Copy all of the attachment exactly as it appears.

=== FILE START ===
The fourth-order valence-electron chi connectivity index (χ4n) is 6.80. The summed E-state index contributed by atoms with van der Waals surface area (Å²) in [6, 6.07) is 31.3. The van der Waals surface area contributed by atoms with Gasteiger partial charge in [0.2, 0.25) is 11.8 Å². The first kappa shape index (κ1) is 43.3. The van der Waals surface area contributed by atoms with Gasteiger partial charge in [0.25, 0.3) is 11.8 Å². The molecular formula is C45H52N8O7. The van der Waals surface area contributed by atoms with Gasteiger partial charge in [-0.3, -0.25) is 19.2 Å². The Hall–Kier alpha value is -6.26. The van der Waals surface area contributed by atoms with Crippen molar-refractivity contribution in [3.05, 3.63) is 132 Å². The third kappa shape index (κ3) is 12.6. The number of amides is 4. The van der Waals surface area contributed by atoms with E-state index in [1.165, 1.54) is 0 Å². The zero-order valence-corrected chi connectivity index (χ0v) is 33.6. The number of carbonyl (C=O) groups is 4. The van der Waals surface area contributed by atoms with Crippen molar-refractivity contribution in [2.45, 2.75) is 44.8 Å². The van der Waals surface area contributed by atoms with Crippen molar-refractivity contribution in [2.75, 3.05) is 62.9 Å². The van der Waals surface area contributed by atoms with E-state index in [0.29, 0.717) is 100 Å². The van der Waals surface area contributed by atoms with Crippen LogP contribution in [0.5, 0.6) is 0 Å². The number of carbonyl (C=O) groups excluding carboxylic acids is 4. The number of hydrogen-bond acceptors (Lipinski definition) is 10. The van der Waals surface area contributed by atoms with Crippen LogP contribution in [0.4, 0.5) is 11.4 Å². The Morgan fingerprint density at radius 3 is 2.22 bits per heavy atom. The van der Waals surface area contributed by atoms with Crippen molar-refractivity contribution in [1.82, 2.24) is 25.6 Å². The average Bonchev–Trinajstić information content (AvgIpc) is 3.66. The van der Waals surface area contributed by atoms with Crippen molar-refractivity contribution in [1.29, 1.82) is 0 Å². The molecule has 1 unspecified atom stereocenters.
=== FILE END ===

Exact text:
The fourth-order valence-electron chi connectivity index (χ4n) is 6.80. The summed E-state index contributed by atoms with van der Waals surface area (Å²) in [6, 6.07) is 31.3. The van der Waals surface area contributed by atoms with Gasteiger partial charge in [0.2, 0.25) is 11.8 Å². The first kappa shape index (κ1) is 43.3. The van der Waals surface area contributed by atoms with Gasteiger partial charge in [0.25, 0.3) is 11.8 Å². The molecular formula is C45H52N8O7. The van der Waals surface area contributed by atoms with Gasteiger partial charge in [-0.3, -0.25) is 19.2 Å². The Hall–Kier alpha value is -6.26. The van der Waals surface area contributed by atoms with Crippen molar-refractivity contribution in [3.05, 3.63) is 132 Å². The third kappa shape index (κ3) is 12.6. The number of amides is 4. The van der Waals surface area contributed by atoms with E-state index in [1.165, 1.54) is 0 Å². The zero-order valence-corrected chi connectivity index (χ0v) is 33.6. The number of carbonyl (C=O) groups is 4. The van der Waals surface area contributed by atoms with Crippen molar-refractivity contribution in [2.45, 2.75) is 44.8 Å². The van der Waals surface area contributed by atoms with Crippen molar-refractivity contribution in [2.75, 3.05) is 62.9 Å². The van der Waals surface area contributed by atoms with E-state index in [0.29, 0.717) is 100 Å². The van der Waals surface area contributed by atoms with Crippen LogP contribution in [0.5, 0.6) is 0 Å². The number of carbonyl (C=O) groups excluding carboxylic acids is 4. The number of hydrogen-bond acceptors (Lipinski definition) is 10. The van der Waals surface area contributed by atoms with Crippen LogP contribution in [0.4, 0.5) is 11.4 Å². The Morgan fingerprint density at radius 3 is 2.22 bits per heavy atom. The van der Waals surface area contributed by atoms with Crippen molar-refractivity contribution in [1.82, 2.24) is 25.6 Å². The average Bonchev–Trinajstić information content (AvgIpc) is 3.66. The van der Waals surface area contributed by atoms with Crippen molar-refractivity contribution in [1.29, 1.82) is 0 Å². The molecule has 1 unspecified atom stereocenters.